Poets.org: Your collections Don’t Let Me Be Lonely and Plot feature personae that are at once intensely personal and noticeably distanced. More recently, in The Provenance of Beauty, there is an insistent, though disembodied, first-person speaker, that guides the trip. In what ways do you identify with these voices? What is your relationship to autobiography in your writing?

Rankine: I think a lot of people assume that Don’t Let Me Be Lonely was autobiographical because of the “I,” the use of the first-person. It’s not—and it is. I feel that when I’m working on something, I will take from anywhere I know to get at the place that I’m going. Anything I know about you is mine now. And everything I know about me is also mine now. And I will use whatever I can to investigate whatever it is that I'm investigating.

Poets.org: Should I be worried?

Rankine: No, you shouldn’t be worried—you’d never notice. For me, those lines are not hard and fast. But I’m not writing nonfiction. Until I say I’m writing nonfiction, I’m not writing nonfiction. I feel like I should be responsible textually. And I am. That’s why notes are in the back of Lonely and will be in the back of any other text that I write, but I don’t feel any commitment to any external idea of the truth. I feel like the making of the thing is the truth, will make its own truth. And I do really feel like what I know through living is material for the making of whatever it is that I’m making.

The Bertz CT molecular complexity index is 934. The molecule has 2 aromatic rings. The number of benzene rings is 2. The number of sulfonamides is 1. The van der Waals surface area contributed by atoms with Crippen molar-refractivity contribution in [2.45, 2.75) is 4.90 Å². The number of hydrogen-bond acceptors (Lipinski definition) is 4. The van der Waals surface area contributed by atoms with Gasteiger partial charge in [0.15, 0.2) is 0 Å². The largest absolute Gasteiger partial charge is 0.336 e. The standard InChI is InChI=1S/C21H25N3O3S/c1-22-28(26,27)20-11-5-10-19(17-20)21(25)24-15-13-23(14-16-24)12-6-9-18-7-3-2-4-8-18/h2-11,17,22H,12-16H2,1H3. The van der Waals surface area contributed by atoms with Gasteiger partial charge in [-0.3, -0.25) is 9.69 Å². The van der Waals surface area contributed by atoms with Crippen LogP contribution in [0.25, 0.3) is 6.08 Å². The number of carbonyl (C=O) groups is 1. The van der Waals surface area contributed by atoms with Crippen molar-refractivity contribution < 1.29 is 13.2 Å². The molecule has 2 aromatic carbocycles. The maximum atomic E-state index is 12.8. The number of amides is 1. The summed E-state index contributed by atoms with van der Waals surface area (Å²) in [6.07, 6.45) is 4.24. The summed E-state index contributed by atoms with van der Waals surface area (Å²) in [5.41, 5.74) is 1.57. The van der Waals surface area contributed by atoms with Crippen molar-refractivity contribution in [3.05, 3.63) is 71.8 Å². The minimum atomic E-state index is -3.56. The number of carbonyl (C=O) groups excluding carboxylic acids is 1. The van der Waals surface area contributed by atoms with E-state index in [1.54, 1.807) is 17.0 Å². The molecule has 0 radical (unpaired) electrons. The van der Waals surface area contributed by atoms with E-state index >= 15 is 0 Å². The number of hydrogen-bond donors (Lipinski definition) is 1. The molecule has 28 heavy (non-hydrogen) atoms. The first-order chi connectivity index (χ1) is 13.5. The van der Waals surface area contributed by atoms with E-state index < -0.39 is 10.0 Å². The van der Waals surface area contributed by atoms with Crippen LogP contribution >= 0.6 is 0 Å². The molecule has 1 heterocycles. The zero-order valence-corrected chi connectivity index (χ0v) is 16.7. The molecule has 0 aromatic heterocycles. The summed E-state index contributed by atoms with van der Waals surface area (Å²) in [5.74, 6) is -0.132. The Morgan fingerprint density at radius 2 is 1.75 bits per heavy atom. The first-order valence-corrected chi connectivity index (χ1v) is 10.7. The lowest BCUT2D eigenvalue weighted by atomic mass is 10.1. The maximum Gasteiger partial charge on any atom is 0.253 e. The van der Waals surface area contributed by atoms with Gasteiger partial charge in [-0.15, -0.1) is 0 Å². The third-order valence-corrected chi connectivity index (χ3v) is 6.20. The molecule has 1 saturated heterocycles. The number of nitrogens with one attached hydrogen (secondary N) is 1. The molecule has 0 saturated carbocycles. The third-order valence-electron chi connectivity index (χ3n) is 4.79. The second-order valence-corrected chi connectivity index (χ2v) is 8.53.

Poets.org: How do you think one project leads into the next? Can you tell us, are there connections between your play and what you’ve previously published—and to what you’ll publish next?

Rankine: Definitely. I think it’s organic. I think life’s organic. And I don’t think I would have been commissioned to do the play had I not written Lonely. And I don’t think I would have been prepared for the play had I not done the films that I had been doing, with my husband, John Lucas, recently. I definitely see my life unfolding in a very organic fashion. Each time it’s a little more difficult, it’s a little bit more collaborative, because it becomes a little bit more unbanded, but I do feel that I’m being prepared each time for the next thing.

Poets.org: You should feel lucky.

Rankine: I do.